- Garrett Eckbo, a landscape architect whose work on new towns,
gardens, homes, parks and other public spaces made him a leader
of the modern landscape movement, has died at the age of 89.
he's one of the stellar figures of this century in the field,"
said Linda Jewell, professor of landscape architecture at
the University of California, Berkeley, where Eckbo taught.
service for Eckbo is planned for Nov. 12 at UC Berkeley. The
service will coincide with a landscape architecture symposium
on the campus where he taught and chaired the landscape architecture
best known works include housing for migrant farmworkers in
the 1940s, the plaza in Old Monterey, Berkeley 's waterfront,
and "firsts" such as the downtown pedestrian mall
in Fresno designed to reclaim for people the space previously
devoted to cars. Other projects included the Ladera planned
residential community near Stanford University and gardens
for cinema greats Gary Cooper and Louis B. Mayer. Eckbo also
was a major author of the state's open space master plan.
of the American Society of Landscape Architects, he was the
first professional environmental planner and urban designer
to be assigned by the government to help solve the Niagara
Falls erosion problem.
his bachelor's degree in landscape design from UC Berkeley
in 1935, after transferring from Marin Junior College in Kentfield.
He received a master's degree in landscape architecture from
Harvard University in 1938.
emotionalizes the intellect. Science intellectualizes the
emotions. Together, they bring order to nature and freedom
to man," he wrote in his 1969 book, "The Landscape
one finds the center of city or town only by the increasing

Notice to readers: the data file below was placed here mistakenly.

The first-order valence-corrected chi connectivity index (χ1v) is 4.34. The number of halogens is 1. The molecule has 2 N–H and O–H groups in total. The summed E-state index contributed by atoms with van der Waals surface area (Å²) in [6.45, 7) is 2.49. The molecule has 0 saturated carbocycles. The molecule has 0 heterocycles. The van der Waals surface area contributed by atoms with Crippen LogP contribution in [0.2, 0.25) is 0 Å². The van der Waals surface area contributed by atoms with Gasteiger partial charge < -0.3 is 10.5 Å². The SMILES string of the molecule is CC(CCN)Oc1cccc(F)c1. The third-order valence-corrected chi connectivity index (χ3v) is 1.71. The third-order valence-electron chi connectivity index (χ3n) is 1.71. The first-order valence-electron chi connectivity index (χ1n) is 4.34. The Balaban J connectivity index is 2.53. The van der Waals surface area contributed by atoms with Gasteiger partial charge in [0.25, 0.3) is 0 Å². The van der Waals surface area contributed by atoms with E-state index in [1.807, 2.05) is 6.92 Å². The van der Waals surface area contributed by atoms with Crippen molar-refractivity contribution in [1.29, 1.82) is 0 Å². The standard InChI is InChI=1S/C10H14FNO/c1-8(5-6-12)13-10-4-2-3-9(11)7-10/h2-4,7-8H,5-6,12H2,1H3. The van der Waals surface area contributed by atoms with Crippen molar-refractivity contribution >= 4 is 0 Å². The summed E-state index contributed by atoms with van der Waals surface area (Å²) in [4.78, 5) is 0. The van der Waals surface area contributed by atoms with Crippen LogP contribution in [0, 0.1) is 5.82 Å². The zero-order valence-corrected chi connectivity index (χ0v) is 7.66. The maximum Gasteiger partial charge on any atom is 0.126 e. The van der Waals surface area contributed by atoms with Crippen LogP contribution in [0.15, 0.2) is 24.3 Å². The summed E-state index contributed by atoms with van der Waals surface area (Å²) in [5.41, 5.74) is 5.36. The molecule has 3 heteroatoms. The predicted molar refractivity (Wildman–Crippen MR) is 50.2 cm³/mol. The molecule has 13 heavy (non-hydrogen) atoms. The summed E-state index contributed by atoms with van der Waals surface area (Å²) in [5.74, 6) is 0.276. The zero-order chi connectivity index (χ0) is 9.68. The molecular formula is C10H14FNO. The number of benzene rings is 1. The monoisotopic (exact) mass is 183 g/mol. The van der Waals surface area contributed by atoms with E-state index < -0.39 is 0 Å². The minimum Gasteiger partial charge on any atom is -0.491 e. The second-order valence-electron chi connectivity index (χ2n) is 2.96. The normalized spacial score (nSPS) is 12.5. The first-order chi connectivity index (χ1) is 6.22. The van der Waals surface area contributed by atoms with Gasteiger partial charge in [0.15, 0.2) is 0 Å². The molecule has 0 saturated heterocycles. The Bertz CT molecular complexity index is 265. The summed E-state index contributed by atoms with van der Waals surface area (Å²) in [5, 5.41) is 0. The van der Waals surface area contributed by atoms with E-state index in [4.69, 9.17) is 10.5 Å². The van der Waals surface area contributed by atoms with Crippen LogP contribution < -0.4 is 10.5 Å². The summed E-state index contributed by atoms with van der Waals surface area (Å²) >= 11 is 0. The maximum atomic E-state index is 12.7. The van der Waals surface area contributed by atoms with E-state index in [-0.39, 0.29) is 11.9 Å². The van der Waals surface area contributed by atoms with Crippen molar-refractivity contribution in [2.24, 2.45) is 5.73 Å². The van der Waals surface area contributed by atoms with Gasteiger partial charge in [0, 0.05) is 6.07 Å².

height of buildings, the increasing clamor of lights and signs,
and the increasing congestion of traffic," he wrote.
"We still build temples and palaces and many other splendid
structures, but they are lost in the modern urban jungle."
by Eckbo include "Landscape for Living" and "Urban
Landscape Design." In 1997, the UC Berkeley Art Museum
mounted a "Garrett Eckbo: Landscape for Living"
said Eckbo's books always contained numerous illustrations
of his observations and theoretical positions. Some of the
illustrations reflected actual projects, others were proposals
that Eckbo thought should be real, she said.
was always an advocate for the underclass," she said.
"Everything he did had a social agenda behind it."
him imaginative, artistic, modest about his talent while adamant
about his views and always willing to collaborate, sometimes
to his detriment. "Some of his work is spotty, some of
it extraordinary...," Jewell said. "I think it was
because he was always so accommodating of the needs and preferences
of the owner. When he had more freedom, that's when the projects
request of UC Berkeley's Institute of Governmental Studies,
Eckbo wrote "Public Landscape," ranking architectural
and planning successes and failures from the public arena.
He described the UC Berkeley campus in 1978 as a "melange
of unrelated and ill-assorted buildings."
a founding partner in Eckbo, Dean, Austin and Williams in
San Francisco before going into solo practice. He joined the
landscape architecture faculty at UC Berkeley in 1965 and
was a professor until 1978. He served as department chair
for four years.
numerous awards, including UC Berkeley's College of Environmental
Design Distinguished Alumnus of 1998, the American Society
of Landscape Architects Medal of Honor in 1975, the Architectural
League of New York's gold medal in 1950 and the American Institute
of Architect's merit award in 1953. In 1970, he won an American
Society of Landscape Architects' merit award for Lodi Park
in New Delhi, India.
had that way of making you feel special," said Jewell.
"First, last and always, I think everyone knew Garrett
as a first-class human being."
on May 14 after a stroke. He is survived by his wife, Arline,
of Oakland; daughters Marilyn Kweskin and Alison Peper of
Los Angeles; six grandchildren and two great-grandchildren.